Simona Halep: A WTA Queen Finally With A Crown

At her fourth attempt, world No. 1 Simona Halep has finally captured that elusive Grand Slam title capping off an amazing fortnight in Paris.

Simona Halep (

PARIS – It was bound to happen sooner or later. Simona Halep – who has been world No. 1 for 32 weeks – has finally won her maiden Grand Slam title. The Romanian’s success in Paris comes after Caroline Wozniacki captured the first Slam of the year in Australia winning an enthralling final against Simona herself. Wozniacki had spent 67 weeks at No. 1 before finally elevating her career to new heights with her first major win.  

Halep has been at the top of the women’s game for the last few years, second only to Serena Williams. Simona’s inability to capture a major championship was almost inexplicable.

Her losses clearly had nothing to do with her talent and technique. They are more mental than physical or technical. During last year’s French Open final, Halep was up 6-4, 3-0 against the inexperienced Jelena Ostapenko and ended up losing the match anyway. In the 2014 final, the Romanian squandered two game points to lead 3-1 in the third set against Maria Sharapova, before succumbing to the Russian superstar. In Australia earlier this year, she was leading 4-3 in the third against Wozniacki when she lost three games in a row allowing the Dane to win the title. I remember when Simona arrived in the press room in Melbourne and we all felt so bad for her that we were almost afraid to ask any questions. “Come on, nobody died!” the Romanian joked trying to break the ice.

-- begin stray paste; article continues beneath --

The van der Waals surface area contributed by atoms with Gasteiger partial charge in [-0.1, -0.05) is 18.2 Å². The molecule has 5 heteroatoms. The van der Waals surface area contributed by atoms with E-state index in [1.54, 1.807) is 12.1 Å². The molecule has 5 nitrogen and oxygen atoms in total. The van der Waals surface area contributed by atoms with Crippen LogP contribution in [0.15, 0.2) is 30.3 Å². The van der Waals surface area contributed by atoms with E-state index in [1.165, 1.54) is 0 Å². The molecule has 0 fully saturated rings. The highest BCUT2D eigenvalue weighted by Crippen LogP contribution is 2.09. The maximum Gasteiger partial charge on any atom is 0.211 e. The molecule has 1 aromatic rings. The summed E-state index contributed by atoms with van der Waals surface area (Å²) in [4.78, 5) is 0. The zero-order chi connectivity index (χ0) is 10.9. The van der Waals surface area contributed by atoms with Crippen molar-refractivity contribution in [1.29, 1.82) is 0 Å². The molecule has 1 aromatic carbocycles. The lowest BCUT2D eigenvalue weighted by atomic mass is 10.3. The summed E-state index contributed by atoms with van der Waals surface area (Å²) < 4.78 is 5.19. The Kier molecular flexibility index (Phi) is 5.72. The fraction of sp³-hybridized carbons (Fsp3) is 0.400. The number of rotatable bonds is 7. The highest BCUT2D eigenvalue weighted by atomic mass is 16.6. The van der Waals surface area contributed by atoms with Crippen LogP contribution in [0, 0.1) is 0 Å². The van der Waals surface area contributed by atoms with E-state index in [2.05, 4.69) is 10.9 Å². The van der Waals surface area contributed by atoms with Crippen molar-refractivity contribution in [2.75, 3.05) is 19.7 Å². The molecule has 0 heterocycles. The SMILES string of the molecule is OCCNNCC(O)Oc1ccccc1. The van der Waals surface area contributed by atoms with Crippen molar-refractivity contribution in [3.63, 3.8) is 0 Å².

This morning her coach Darren Cahill told her: “You have to win this one!” He decided to intentionally put more pressure on his player in order to convince her that she needed to step up and grab the match by the throat. Of course, Simona thanked him after the match.

I personally don’t think that it was the right approach though. In fact, Simona found herself down 6-3, 2-0. At that point, Halep started thinking about what happened to her a year ago. “I kept thinking about that match,” Simona candidly confessed in her post-match press conference. “If it happened to me, I thought that it could happen to her too.”

From that moment on, Halep won 12 of the last 15 games. At her fourth attempt, Simona is finally a Grand Slam champion, 40 years after Virginia Ruzici – her countrywoman and manager who won the French Open in 1978. Ion Tiriac was also in Simona’s box to offer some valuable Romanian support.

During the final, it almost felt like we were in Bucharest instead of Paris. About 3,000 Romanian fans were in stands and chanted “Simona, Simona!” at every point.

Halep has always had extraordinary defensive skills and has built her career little by little, becoming an aggressive counterpuncher despite her small frame – she is 5′ 6″ tall and weighs 132 lbs.: “At 14 I decided that tennis was going to be my life, at 18 I won the junior tournament here and since then I have been dreaming of winning the trophy that I finally have here next to me and I will always keep in my heart. Paris is my favorite city. I felt that I was missing something when I became No. 1 without winning a Slam… thank goodness I did not win in Melbourne!” Halep joked.

On route to her French Open title, Halep defeated Riske 26 61 61, Townsend 63 61, Petkovic 75 60, Mertens 62 61, Kerber 67 63 62, Muguruza 61 64 and Stephens 36 64 61.

When the new WTA ranking comes out on Monday, the last four major champions will also be the first four ranked players in the world. Rightly so.

Stephens will be the highest ranked American after the Williams sisters dominated U.S. tennis for many years.

(Article translation provided by T&L Global – Translation & Language Solutions – )

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